The western xylophone:
The first use of the term is comparatively recent, as it came into use in Europe in the 1860s. The first use of a European orchestral xylophone was in Camille Saint-Saëns' "Danse Macabre", in 1874. The instrument had already been popularized to some extent by Michael Josef Gusikov, whose instrument was the five-row xylophone made of 28 crude wooden bars arranged in semitones in the form of a trapezoid and resting on straw supports. There were no resonators and it was played fast with spoon-shaped sticks. According to the musicologist Curt Sachs, Gusikov performed in garden concerts, variety shows, and as a novelty at symphony concerts. The instrument was associated largely with the folk music of Eastern Europe, notably Poland and eastern Germany. An early version appeared in Slovakia and the earliest reference to a similar instrument came in the 14th century. German organist Arnold Schlick's 16th-century Spiegel der Orgelmacher und Organisten also mentions one.
The western xylophone was used by early jazz bands and in vaudeville. Its bright, lively sound worked well the syncopated dance music of the 1920s and 1930s. Red Norvo, George Cary, George Hamilton Green, and Harry Breuer were well-known users. As time passed, the xylophone was exceeded in popularity by the vibraphone. The xylophone is a precursor to the vibraphone, which was developed in the 1920s. A xylophone with a range extending downwards into the marimba range is called a xylorimba.
Shostakovich was particularly fond of the instrument; it has prominent roles in much of his work, including most of his symphonies and his Cello Concerto No. 2. Modern xylophone players include Bob Becker, Evelyn Glennie and Ian Finkel.
In the U.S., there are Zimbabwean marimba bands in particularly high concentration in the Pacific Northwest, Colorado, and New Mexico, but bands exist from the East Coast through California and even to Hawaii and Alaska. The main event for this community is ZimFest, the annual Zimbabwean Music Festival. The bands are composed of instruments from high sopranos, through to lower soprano, tenor, baritone, and bass. Resonators are usually made with holes covered by thin cellophane (similar to the balafon) to achieve the characteristic buzzing sound. As of 2006, the repertoires of U.S. bands tends to have a great overlap, due to the common source of the Zimbabwean musician Dumisani Maraire, who was the key person who first brought Zimbawean music to the West, coming to the University of Washington in 198e.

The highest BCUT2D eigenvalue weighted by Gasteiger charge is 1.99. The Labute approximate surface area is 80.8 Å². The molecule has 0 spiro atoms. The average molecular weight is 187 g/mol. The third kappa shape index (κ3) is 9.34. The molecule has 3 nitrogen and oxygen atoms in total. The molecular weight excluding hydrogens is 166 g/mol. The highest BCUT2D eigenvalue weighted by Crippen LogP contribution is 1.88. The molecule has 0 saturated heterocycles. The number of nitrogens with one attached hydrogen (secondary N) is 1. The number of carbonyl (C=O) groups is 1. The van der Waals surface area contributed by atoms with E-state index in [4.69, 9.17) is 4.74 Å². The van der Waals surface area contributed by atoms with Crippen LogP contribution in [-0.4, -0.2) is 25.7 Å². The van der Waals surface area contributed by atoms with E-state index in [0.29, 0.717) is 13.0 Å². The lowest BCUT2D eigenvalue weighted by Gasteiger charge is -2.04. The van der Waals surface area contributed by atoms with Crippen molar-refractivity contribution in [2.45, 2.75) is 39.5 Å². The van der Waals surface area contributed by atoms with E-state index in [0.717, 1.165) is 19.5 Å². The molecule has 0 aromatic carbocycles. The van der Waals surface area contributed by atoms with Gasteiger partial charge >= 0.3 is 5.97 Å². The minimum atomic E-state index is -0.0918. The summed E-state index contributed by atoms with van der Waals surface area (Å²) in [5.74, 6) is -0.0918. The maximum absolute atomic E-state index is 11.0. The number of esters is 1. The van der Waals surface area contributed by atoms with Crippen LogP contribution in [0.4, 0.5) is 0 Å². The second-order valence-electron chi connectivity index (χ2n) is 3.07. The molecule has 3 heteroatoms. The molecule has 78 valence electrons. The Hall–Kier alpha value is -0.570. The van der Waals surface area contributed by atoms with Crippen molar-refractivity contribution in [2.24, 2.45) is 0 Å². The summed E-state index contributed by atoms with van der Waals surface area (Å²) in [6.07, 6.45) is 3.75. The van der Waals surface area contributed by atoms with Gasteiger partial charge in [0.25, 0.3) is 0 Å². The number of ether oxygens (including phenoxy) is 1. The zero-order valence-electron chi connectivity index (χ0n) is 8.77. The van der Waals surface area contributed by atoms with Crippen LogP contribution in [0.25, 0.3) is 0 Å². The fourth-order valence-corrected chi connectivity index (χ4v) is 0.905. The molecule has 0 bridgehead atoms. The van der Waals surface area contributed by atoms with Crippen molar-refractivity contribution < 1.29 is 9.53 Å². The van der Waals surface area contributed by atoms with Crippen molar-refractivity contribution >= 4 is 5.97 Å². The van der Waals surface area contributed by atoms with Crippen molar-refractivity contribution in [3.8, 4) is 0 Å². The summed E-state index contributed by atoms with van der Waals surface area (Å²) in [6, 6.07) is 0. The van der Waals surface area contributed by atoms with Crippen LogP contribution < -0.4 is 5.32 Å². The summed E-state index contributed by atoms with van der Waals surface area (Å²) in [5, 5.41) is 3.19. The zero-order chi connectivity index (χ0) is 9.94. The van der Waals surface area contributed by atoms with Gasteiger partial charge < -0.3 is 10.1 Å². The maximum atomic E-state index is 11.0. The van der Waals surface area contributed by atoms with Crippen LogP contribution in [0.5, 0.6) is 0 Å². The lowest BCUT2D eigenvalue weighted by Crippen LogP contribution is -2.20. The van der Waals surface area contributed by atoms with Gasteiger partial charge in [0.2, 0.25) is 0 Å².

Use in elementary education:
Many music educators use xylophones as a classroom resource to assist children's musical development. One method noted for its use of xylophones is Orff-Schulwerk, which combines the use of instruments, movement, singing and speech to develop children's musical abilities. Xylophones used in American general music classrooms are smaller, at about 1½ octaves, than the 2½ or more octave range of performance xylophones. The bass xylophone ranges are written from middle C to A an octave higher but sound one octave lower than written. The alto ranges are written from middle C to A an octave higher and sound as written. The soprano ranges are written from middle C to A an octave higher but sound one octave higher than written.
According to Professor Andrew Tracey, marimbas were introduced to Zimbabwe in 1960.Zimbabwean marimba based upon Shona music has also become popular in the West, which adopted the original use of these instruments to play transcriptions of mbira dzavadzimu (as well as nyunga nyunga and matepe) music. The first of these transcriptions had originally been used for music education in Zimbabwe. Zimbabwean instruments are often in a diatonic C major scale, which allows them to be played with a 'western-tuned' mbira (G nyamaropa), sometimes with an added F# key placed inline.